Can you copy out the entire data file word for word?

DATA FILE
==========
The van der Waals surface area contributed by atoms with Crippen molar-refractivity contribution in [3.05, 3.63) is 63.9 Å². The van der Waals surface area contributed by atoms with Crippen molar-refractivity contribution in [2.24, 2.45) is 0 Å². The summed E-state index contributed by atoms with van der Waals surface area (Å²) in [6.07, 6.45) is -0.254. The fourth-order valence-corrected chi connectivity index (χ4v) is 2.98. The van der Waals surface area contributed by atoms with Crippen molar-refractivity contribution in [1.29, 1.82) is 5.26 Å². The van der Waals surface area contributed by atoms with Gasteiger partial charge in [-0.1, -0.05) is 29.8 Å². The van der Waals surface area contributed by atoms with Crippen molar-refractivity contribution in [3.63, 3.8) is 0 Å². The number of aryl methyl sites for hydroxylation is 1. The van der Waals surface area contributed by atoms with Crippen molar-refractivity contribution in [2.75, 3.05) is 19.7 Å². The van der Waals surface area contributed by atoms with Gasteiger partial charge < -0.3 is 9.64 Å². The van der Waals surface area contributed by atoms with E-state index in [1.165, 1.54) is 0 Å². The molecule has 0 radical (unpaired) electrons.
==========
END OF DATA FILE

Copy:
The van der Waals surface area contributed by atoms with Crippen molar-refractivity contribution in [3.05, 3.63) is 63.9 Å². The van der Waals surface area contributed by atoms with Crippen molar-refractivity contribution in [2.24, 2.45) is 0 Å². The summed E-state index contributed by atoms with van der Waals surface area (Å²) in [6.07, 6.45) is -0.254. The fourth-order valence-corrected chi connectivity index (χ4v) is 2.98. The van der Waals surface area contributed by atoms with Crippen molar-refractivity contribution in [1.29, 1.82) is 5.26 Å². The van der Waals surface area contributed by atoms with Gasteiger partial charge in [-0.1, -0.05) is 29.8 Å². The van der Waals surface area contributed by atoms with Crippen molar-refractivity contribution in [3.63, 3.8) is 0 Å². The number of aryl methyl sites for hydroxylation is 1. The van der Waals surface area contributed by atoms with Crippen molar-refractivity contribution in [2.75, 3.05) is 19.7 Å². The van der Waals surface area contributed by atoms with Gasteiger partial charge < -0.3 is 9.64 Å². The van der Waals surface area contributed by atoms with E-state index in [1.165, 1.54) is 0 Å². The molecule has 0 radical (unpaired) electrons.